W3C home > Mailing lists > Public > www-ws-arch@w3.org > January 2003

Re: Proposed text on reliability in the web services architecture

From: Walden Mathews <waldenm@optonline.net>
Date: Mon, 20 Jan 2003 18:38:21 -0500
To: Assaf Arkin <arkin@intalio.com>, Peter Furniss <peter.furniss@choreology.com>, "Champion, Mike" <Mike.Champion@SoftwareAG-USA.com>, www-ws-arch@w3.org
Message-id: <000401c2c0dd$071ad6a0$1702a8c0@WorkGroup>

> I think we've already established that RM tries to solve a very specific
> problem. I don't want to keep discussing RM in every possible scenario,
> because I don't have any evidence you will need to use it in every
> scenario. I haven't used RM in every single application, only in those
> applications that need it. I don't want it to sound like I'm preaching
> I don't practice.

That certainly makes sense. I'd be interested in hearing about some
web services applications that used RM and how that worked.

> And since we both agree RM doesn't make all your problems go away, I don't
> want to keep discussing it in the context of a "the one and only
> I know some people would like to think they have "the one and only
> solution". Experience has taught me that for every problem there is a
> solution, and even if you can find the one and only solution for a
> problem, it's still not "the one and only solution".

Agreed.  Certainly not "the only one".  As to whether it can be "the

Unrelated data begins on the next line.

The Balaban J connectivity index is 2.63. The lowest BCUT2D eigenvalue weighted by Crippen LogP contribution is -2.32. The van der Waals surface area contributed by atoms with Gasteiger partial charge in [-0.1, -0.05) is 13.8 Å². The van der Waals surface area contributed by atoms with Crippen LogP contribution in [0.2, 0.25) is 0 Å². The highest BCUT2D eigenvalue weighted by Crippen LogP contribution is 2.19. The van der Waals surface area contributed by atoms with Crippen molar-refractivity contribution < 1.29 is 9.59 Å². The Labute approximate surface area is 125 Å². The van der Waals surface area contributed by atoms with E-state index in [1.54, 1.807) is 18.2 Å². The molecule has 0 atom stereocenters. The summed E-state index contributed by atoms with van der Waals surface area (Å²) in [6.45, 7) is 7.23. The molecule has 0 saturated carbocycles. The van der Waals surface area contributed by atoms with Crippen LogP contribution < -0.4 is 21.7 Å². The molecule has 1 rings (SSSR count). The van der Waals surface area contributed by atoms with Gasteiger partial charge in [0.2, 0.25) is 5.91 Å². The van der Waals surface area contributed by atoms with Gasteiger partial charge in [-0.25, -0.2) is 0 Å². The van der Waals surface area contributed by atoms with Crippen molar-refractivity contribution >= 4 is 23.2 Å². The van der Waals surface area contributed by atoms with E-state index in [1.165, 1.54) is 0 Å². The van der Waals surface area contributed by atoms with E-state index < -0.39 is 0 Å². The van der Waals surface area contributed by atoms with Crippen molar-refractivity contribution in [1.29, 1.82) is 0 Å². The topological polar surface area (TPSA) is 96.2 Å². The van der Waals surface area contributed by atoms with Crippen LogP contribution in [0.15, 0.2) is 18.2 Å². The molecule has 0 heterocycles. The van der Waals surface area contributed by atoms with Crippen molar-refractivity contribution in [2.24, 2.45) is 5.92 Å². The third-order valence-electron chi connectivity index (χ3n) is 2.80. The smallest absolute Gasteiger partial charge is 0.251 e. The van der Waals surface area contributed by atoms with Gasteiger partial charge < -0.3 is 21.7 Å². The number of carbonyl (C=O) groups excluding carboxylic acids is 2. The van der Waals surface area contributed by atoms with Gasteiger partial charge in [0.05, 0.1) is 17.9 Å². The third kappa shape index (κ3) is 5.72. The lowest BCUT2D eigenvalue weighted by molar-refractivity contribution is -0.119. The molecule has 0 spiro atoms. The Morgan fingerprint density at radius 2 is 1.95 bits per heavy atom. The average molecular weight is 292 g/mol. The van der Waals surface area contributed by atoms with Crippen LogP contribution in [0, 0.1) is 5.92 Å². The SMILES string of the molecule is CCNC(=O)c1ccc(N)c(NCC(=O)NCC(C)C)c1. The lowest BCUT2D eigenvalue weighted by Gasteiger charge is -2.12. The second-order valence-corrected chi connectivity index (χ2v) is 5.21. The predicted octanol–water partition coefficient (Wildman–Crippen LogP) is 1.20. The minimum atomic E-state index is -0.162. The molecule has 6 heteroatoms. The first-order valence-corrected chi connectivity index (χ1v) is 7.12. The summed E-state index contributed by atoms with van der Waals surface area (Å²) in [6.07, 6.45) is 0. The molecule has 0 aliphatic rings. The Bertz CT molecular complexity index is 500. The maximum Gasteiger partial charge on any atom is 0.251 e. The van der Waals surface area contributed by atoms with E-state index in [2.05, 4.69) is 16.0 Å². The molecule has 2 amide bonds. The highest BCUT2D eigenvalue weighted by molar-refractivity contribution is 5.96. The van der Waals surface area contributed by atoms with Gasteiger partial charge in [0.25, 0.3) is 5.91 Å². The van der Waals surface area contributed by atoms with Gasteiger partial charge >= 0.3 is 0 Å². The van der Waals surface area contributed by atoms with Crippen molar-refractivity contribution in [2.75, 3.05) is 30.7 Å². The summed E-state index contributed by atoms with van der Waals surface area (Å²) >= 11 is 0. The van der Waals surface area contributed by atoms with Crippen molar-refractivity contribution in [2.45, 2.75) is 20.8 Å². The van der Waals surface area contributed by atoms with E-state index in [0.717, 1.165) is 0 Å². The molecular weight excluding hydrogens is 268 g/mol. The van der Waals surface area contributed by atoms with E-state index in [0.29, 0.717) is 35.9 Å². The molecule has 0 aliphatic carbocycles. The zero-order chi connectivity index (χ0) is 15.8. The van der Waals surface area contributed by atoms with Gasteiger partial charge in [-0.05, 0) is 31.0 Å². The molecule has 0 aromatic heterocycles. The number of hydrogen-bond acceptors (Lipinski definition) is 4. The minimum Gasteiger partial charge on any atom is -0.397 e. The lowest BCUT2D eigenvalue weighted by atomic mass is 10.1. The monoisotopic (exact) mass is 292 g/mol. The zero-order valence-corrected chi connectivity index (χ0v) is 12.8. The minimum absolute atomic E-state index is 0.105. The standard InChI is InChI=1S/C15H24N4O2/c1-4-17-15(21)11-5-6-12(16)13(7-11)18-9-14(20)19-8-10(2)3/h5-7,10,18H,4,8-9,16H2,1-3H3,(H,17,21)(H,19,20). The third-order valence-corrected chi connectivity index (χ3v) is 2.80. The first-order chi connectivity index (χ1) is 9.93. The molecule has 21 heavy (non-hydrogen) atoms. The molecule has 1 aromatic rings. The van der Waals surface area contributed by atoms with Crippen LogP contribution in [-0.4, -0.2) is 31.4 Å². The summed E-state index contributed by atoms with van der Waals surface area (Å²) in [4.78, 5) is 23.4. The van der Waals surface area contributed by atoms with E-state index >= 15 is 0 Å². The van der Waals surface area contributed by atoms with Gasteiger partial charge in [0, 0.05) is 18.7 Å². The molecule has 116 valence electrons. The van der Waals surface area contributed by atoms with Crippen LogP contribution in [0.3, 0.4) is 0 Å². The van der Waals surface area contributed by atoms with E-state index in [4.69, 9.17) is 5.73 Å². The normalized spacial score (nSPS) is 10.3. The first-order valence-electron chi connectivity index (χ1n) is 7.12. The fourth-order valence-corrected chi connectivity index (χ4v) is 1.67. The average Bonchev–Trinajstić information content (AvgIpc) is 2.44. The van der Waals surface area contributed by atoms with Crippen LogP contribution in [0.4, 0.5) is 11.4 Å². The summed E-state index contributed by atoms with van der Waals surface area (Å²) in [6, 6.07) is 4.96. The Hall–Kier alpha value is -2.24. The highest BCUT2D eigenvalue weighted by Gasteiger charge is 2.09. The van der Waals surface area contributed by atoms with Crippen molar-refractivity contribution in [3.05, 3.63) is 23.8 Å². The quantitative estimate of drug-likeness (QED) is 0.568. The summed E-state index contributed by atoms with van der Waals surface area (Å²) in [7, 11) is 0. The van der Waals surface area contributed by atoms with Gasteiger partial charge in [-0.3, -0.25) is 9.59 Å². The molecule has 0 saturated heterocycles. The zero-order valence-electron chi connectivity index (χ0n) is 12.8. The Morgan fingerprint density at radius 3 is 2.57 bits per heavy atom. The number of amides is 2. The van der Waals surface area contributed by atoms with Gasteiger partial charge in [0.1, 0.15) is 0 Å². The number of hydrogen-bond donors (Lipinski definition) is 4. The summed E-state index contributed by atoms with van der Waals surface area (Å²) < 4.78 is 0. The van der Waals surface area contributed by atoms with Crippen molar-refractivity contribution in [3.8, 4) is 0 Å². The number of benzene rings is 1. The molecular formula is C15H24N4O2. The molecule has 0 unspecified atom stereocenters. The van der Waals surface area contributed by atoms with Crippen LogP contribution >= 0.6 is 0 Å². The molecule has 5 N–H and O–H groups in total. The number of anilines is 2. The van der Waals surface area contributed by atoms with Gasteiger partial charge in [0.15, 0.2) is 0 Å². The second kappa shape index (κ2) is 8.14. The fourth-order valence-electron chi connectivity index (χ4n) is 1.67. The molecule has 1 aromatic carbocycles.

one" (meaning something sufficiently general to be widely applicable),
or even "the few" ... this is where I still have reservations.  Just so you
know where I'm coming from.
> So I want to refocus the discussion with the following permise:
> - Consider the use of RM for applications that need RM and ignore
> applications that do not need RM
> - Consider the use of RM to solve the reliable messaging problem and don't
> discuss the use of RM to solve any other kind of problem

I'm interested in analysis of WS applications that "need RM".

> > > Now, if I send/receive multiple messages then TCP solves the packet
> > problem
> > > by making sure each message is either full or ignored, but it doesn't
> > solve
> > > the multi-sequence message problem. So you need something on top of
> > > whenever multiple messages are involved.
> >
> > What is the multi-sequence message problem?
> I send a service two messages m and m', where m' can only be processed if
> has been processed. I am using an asynchronous means for delivery, which
> means message loss is possible. (If I'm not using asynchronous delivery
> not using RM and so I don't really care what an RM would or would not do)
> From the perspective of the service it is futile to process m' before it
> processes m. The message m' will simply be rejected. But, it is also
> to reject m' if m could arrive after m'. (Which is possible if we counter
> message loss with retransmission). So, if the messaging layer receives m'
> followed by m, then delivers m followed by m', the service can process
> messages.
> Incidentally, TCP does just that. That why when you are downloaing you may
> see 1KB, 2KB, pause, 5KB. Because packets 3-4 arrived before packet 5, but
> once packet 5 has arrived the browser gets all three packets at once. It
> reduces network congestion. But TCP works at the packet level and here we
> are talking about messages.

I'm truly sorry to keep quibbling over these examples, but it seems
confused.  Above you're saying TCP doesn't correct sequencing, and
here you saying it does.  If I send two messages on the same